Mike Touchton, an assistant professor of international political economy in the Department of Political Science at Boise State University, is teaching in Santiago, Chile, this fall for USAC!
“Both of my courses are in English, but they offer a lot of opportunities for students to improve their Spanish as they study Latin American politics and economics,” he said.
Studying comparative politics in Chile is particularly interesting in 2013, Touchton said. “This is a presidential election year with a lot of excitement and debate surrounding how best to capitalize on 20 years of strong economic growth.”
Touchton’s course introduces students to these debates and helps them follow the discussions throughout the campaign with requirements to listen to the local news, talk to their host families and meet with Chilean students to discuss politics, all in Spanish.
The study also is interesting because on Sept. 11 Chile marked the 40th anniversary of the military coup that brought about the brutal Pinochet dictatorship in the 1970s and ’80s. Pinochet’s legacy is still hotly debated in Chile and Touchton’s class featured frequent discussions of the dictatorship and its influence on contemporary Chile just as the rest of the country debated the same issues.
Touchton’s second course in Santiago centers on new strategies in economic and political development emerging from Latin America. For example, the class evaluates efforts to secure title to peoples’ property and integrate them into the formal economy and transfers of money to parents who feed their children fruits and vegetables or send their children to school or to regular medical check-ups.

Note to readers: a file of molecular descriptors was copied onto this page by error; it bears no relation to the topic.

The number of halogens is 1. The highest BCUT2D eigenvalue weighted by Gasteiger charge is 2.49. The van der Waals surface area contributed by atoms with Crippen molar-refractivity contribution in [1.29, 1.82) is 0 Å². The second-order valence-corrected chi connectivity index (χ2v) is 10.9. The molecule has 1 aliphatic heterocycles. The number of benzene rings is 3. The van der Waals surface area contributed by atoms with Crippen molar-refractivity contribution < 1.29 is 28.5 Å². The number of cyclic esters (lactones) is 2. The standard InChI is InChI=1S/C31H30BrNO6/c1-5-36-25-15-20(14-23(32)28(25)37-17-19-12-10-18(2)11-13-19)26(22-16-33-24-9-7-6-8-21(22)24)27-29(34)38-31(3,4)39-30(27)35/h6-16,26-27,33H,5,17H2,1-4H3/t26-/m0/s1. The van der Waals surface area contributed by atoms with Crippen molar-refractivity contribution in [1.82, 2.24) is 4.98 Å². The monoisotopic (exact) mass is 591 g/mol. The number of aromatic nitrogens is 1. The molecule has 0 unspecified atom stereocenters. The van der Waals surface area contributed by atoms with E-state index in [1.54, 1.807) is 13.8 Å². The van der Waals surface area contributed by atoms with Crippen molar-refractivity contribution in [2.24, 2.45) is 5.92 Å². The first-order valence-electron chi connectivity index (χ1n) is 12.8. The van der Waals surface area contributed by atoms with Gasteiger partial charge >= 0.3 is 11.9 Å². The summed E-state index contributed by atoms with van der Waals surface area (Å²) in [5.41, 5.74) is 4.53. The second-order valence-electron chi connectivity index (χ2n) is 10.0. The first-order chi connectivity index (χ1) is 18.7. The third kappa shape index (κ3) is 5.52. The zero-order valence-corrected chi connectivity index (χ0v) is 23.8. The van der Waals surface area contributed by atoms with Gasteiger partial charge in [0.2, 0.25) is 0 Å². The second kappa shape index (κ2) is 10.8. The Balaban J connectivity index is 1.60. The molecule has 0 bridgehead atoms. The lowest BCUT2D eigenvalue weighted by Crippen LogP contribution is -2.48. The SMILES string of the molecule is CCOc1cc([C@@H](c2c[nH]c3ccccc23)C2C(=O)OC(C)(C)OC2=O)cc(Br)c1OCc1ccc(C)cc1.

“These programs are active in Chile and my students have visited many government, private sector and nonprofit organizations promoting these goals,” he said. “Moreover, student research projects give them the opportunity to work directly with individuals involved in these programs to see just how they work in practice.”
Teaching in Chile as a visiting professor also gives Touchton a chance to pursue his own research in the country. “I have spent the semester surveying investors about national economic policy and their likelihood of investing in Chile or moving their money abroad, depending on the results of the Nov. 17 presidential election,” he said. “I’ve also met with other scholars studying political and economic development in the region, presented my work at their universities and generally broadened my academic network. These opportunities are invaluable for my research and will inform my scholarship for years to come.”
This article can be found in its original version at Where in the World? Santiago, Chile
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